Renowned experts—like Martin E. Seligman, Ph.D. who works on positive psychology, learned helplessness, depression, optimism and pessimism— have spent years studying optimism and conclude that it accomplishes the following:

  • Prevents depression
  • Improves health by reducing stress
  • Enables achievement by combining talent and desire

Everyone Can Be Optimistic

The great news is that because optimism is a learned behavior, it’s within our control to decide how we choose to see the glass.

Although it’s fascinating research, you don’t need to know how optimism is studied and measured in order to do the things that will help you become more optimistic.

I’m reminded of the life of blind Helen Keller who knew nothing of these studies. In fact, in her shoes, most of us would be pessimistic.  But she left us with a wonderful quote: “Optimism is the faith that leads to achievement. Nothing can be done without hope or confidence.”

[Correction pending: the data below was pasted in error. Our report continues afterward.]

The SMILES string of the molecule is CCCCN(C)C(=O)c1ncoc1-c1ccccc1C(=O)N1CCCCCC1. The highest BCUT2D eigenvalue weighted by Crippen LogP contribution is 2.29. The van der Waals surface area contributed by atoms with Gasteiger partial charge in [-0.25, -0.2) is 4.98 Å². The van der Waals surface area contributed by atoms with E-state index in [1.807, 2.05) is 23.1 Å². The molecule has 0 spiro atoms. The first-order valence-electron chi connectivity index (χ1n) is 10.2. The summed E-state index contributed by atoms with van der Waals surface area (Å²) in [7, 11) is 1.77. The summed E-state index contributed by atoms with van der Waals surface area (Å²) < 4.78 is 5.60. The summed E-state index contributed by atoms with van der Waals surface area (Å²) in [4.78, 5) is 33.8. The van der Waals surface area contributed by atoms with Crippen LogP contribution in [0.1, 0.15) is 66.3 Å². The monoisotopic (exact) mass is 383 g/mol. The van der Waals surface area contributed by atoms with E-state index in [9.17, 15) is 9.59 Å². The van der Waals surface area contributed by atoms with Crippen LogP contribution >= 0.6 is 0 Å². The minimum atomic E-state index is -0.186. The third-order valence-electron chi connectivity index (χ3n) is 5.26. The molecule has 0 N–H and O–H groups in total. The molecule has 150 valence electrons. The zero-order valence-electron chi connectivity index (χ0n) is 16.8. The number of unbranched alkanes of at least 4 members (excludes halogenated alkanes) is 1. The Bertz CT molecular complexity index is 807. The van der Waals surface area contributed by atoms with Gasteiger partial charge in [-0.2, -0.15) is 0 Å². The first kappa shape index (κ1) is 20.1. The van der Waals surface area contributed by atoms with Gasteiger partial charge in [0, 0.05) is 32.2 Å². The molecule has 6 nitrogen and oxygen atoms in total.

If you want to advance your life personally or professionally, you must

1.  Focus on the positives and expect things to go well.

2.  Keep an eye on pitfalls that may lie ahead and be prepared for them.

I realize there is a fine line between the two, but the difference is where you place your emphasis.

Using NFL football as an analogy, if you are going to have a strong offense, you must have a successful passing offense. While you can’t pass the ball down the field blindly hoping it gets caught by a member of your team, you also can’t fear being intercepted every time you drop back to pass the ball.  If you fear that each pass will be intercepted, you will never be successful.

Just like in football, if you are going to develop a strong offensive plan to advance your life, you must take risks; don’t be afraid to fail.

Are You an Optimist or Pessimist?

Would you consider yourself to be more of an optimist or pessimist?  If you were to ask the people in your life the same question, what would they say?

Here is my challenge to each of you.